Although the high incidence of depression among epilepsy patients has been documented, the number of patients treated for depression is low. The apparent reluctance of neurologists to document a diagnosis of comorbid depression or to prescribe an antidepressant is difficult to interpret. Of course, treatment with an optimum combination of antiepileptic drugs is the primary goal. Nonetheless, these reports and others in the literature show that depression associated with poor seizure control has far-reaching effects. These data provide support for modification of antiepileptic drug therapy to reduce the burden of drugs that might be exacerbating the dysphoria. Despite the higher cost of second-generation drugs, their lesser adverse effect impact could be an important advantage for patients whose uncontrolled seizures cause an intolerable psychosocial burden [8].

1. Clinical importance

The message to health care providers is that poor seizure control is associated with a cascade of pervasive psychosocial problems that often are neglected as part of the patient's overall care. The lack of an index to guide treatment decisions has resulted in a purgatory of life experience for the many thousands of people with uncontrolled seizures. Ideally, clinicians would like to have a measure similar to a hemoglobin test that could relate low test levels with low energy, and need for intervention. In fact, we have HRQOL instruments that can be used as clinical measures of patient perceptions. Rather than using instinct in addition to seizure frequency to decide when to change or add a medication, HRQOL scores can be a simple guide to neurologists that define individual patient's status and (more importantly) changes in status.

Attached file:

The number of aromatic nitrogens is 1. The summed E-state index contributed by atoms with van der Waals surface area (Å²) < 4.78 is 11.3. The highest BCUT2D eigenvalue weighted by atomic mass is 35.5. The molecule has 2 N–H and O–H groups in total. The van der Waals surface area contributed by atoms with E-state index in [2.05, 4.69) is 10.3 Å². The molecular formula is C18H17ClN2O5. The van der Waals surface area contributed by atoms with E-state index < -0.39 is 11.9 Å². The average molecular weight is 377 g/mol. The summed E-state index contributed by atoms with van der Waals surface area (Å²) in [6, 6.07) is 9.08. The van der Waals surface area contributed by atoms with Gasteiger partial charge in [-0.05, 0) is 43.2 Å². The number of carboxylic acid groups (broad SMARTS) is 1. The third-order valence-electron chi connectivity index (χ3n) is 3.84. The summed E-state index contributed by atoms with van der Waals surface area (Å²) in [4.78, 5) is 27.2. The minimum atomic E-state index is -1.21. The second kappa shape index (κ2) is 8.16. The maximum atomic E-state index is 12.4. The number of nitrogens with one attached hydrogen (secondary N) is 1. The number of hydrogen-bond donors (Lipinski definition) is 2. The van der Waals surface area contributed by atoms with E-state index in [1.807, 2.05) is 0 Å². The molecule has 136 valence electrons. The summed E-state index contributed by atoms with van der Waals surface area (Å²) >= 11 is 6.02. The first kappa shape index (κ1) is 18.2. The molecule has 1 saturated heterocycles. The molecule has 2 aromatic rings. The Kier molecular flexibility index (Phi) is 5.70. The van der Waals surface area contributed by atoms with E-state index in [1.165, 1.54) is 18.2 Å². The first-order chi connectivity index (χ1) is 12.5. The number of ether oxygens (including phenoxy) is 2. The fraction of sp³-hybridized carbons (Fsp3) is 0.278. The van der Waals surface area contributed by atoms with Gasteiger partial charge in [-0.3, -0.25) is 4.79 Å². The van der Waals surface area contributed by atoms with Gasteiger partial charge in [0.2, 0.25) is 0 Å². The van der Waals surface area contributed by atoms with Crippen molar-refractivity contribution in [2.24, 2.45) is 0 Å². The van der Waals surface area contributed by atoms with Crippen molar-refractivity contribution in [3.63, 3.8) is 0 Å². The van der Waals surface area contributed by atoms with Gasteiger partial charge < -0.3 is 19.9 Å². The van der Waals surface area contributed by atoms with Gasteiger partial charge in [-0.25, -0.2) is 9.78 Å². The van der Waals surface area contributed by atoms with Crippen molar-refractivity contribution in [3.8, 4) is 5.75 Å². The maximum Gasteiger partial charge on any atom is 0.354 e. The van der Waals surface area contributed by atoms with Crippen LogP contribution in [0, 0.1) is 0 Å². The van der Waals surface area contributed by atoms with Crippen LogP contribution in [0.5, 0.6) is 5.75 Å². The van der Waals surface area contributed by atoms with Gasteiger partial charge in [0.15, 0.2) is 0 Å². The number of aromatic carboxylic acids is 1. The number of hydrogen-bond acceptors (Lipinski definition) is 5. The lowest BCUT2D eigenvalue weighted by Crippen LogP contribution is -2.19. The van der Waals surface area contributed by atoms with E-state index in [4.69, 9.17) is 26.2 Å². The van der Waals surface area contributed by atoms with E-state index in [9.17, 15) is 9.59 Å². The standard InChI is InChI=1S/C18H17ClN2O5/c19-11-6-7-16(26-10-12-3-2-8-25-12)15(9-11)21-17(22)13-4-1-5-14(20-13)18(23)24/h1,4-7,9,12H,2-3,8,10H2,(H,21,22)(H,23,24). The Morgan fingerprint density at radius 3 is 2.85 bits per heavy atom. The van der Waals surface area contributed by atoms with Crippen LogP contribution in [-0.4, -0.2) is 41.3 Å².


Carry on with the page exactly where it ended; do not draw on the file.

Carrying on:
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A variety of small population surveys provide data for the development of resource information on HRQOL scores. The time has come to pool these data, to expand the amount of information on patients with low seizure frequency, and to make these population "norm" data available for use as benchmarks. The largest amount of data has been collected with the QOLIE-31 [9], but these can readily be converted to QOLIE-10 [10] scores to provide data on two brief, self-administered questionnaires. The QOLIE-10 [10] can be completed and scored (sum of all responses) by the patient before seeing the doctor who can use it as a screening tool. As with any new "laboratory" test the more the doctor sees the test results, the more meaningful and useful the data will become. It takes a while to learn the most appropriate range for a new laboratory test or the most appropriate range of HRQOL scores for a new instrument. When a patient is treated for low red blood cell count, the doctor looks for an increase in hemoglobin. Similarly, when treating for uncontrolled seizures, the neurologist should use HRQOL scores as an index of treatment results in addition to the traditional counting of seizures. HRQ OL is more than a reflection of seizures. Even when seizures are stopped, the HRQOL scores may indicate that burdens remain and require attention.